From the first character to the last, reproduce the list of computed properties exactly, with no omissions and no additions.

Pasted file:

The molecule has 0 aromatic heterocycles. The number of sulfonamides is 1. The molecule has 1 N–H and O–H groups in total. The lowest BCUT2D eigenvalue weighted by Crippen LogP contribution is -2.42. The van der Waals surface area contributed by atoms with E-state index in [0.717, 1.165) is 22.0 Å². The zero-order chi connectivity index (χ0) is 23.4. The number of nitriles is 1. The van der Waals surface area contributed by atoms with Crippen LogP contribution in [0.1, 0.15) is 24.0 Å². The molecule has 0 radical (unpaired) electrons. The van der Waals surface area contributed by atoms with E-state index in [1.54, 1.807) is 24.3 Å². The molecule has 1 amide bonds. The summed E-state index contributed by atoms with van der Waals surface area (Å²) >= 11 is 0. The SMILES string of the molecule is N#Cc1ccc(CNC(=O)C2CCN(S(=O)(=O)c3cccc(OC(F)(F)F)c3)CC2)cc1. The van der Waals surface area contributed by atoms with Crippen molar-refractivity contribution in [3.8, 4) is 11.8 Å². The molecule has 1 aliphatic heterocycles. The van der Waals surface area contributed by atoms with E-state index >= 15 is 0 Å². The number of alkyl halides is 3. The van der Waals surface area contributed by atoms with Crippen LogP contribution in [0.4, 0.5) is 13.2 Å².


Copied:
The molecule has 0 aromatic heterocycles. The number of sulfonamides is 1. The molecule has 1 N–H and O–H groups in total. The lowest BCUT2D eigenvalue weighted by Crippen LogP contribution is -2.42. The van der Waals surface area contributed by atoms with E-state index in [0.717, 1.165) is 22.0 Å². The zero-order chi connectivity index (χ0) is 23.4. The number of nitriles is 1. The van der Waals surface area contributed by atoms with Crippen LogP contribution in [0.1, 0.15) is 24.0 Å². The molecule has 0 radical (unpaired) electrons. The van der Waals surface area contributed by atoms with E-state index in [1.54, 1.807) is 24.3 Å². The molecule has 1 amide bonds. The summed E-state index contributed by atoms with van der Waals surface area (Å²) >= 11 is 0. The SMILES string of the molecule is N#Cc1ccc(CNC(=O)C2CCN(S(=O)(=O)c3cccc(OC(F)(F)F)c3)CC2)cc1. The van der Waals surface area contributed by atoms with Crippen molar-refractivity contribution in [3.8, 4) is 11.8 Å². The molecule has 1 aliphatic heterocycles. The van der Waals surface area contributed by atoms with E-state index >= 15 is 0 Å². The number of alkyl halides is 3. The van der Waals surface area contributed by atoms with Crippen LogP contribution in [0.4, 0.5) is 13.2 Å².